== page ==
If I were Christopher Pincher, the UK’s latest housing minister, I wouldn’t bother calling in the decorators to kit out my office.
Pincher is the tenth minister in as many years tasked with looking after the nation’s housing stock, meaning the role has about as much shelf-life as a loaf of bread. While that might sound a touch facetious, there is a serious point that underpins it.
The sacking of Esther McVey, Pincher’s predecessor, is another classic example of Government short-termism. How can anyone in the position for such a short time do anything meaningful to help solve the chronic lack of housing supply in the UK? At best, they just tinker around the edges.
Many words have been written about this before, but I feel like now is as good a time as any to truly reform the position of housing minister for the long-term health of the market.
How? To begin with, it would make sense to instill a culture of long-term thinking in the housing and planning department.
The easiest way to achieve this would be to create a cross-party committee for housing whose main role is to set policy for the next 20 or 30 years, rather than 20 to 30 months. It would make sense for the housing minister to chair such a committee, but it should be set-up in a way that means the members can continue with their long-term plan when the housing minister is inevitably moved on as part of the Westminster merry-go-round.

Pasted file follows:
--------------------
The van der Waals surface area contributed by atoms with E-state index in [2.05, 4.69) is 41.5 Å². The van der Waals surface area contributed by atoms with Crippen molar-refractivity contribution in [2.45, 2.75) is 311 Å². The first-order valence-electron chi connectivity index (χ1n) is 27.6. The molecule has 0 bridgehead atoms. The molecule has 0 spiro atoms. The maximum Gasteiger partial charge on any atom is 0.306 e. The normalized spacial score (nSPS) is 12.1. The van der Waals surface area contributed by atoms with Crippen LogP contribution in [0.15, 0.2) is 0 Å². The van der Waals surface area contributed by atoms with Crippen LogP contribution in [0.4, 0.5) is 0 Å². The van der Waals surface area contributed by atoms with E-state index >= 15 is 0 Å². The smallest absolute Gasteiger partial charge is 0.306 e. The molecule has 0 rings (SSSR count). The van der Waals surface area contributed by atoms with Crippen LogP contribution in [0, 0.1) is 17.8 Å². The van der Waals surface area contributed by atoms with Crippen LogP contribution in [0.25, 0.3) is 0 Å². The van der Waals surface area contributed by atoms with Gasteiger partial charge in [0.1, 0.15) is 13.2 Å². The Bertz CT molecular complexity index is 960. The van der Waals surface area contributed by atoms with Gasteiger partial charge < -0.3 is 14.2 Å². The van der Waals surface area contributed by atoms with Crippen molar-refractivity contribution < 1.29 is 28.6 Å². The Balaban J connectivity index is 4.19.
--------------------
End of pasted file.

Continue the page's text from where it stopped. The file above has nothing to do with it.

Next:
In fact, maybe it would be even better to install a Housing Tsar. Someone with real industry experience who actually gives a fig about the housing market and holds this as a long-term position. This would help combat the sort of blighted short-term thinking the current system engenders.
It is perhaps inconceivable at the moment, but the market is crying out for a more active government role in the building of homes. The Government missed a trick during the financial crisis and should have nationalised a housebuilder, a point I made recently in a roundtable hosted by financial communication consultancy MRM.
Unburdened by shareholder pressure and commercial interests, a nationalised housebuilder would actually build the houses we need, rather than the ones builders can sell for the most profit.
The UK needs a greater variation of homes; home for first-time buyers, families, down-sizers and even social housing, not just identikit four-bed detached properties in the suburbs or over-expensive flats in city centres you can’t swing your Aunt Molly’s moggie in.
The builders would fight this tooth and nail, of course. But the way I see it, a Government-backed housebuilder would not be in competition with the incumbents, which could continue to build the homes they are building now. Rather, it would build the homes they don’t want to build – the homes we are desperately short of. Real, affordable homes. If this were to happen, perhaps there would also be less of a need for Government stimulants like Help-to-Buy that inflate prices further.
If the government is serious about housing, it will stop pandering to the housebuilder lobby and instead help formulate a strategy that fosters the development of affordable housing of all shapes and sizes.
Unfortunately, I fear this will not happen any time soon. Not during this parliament. Not until politicians take housing seriously.
I wish Mr Pincher the very best in his new role. He may well buck the trend and instigate meaningful change. However, until the system changes, the deck is stacked against him.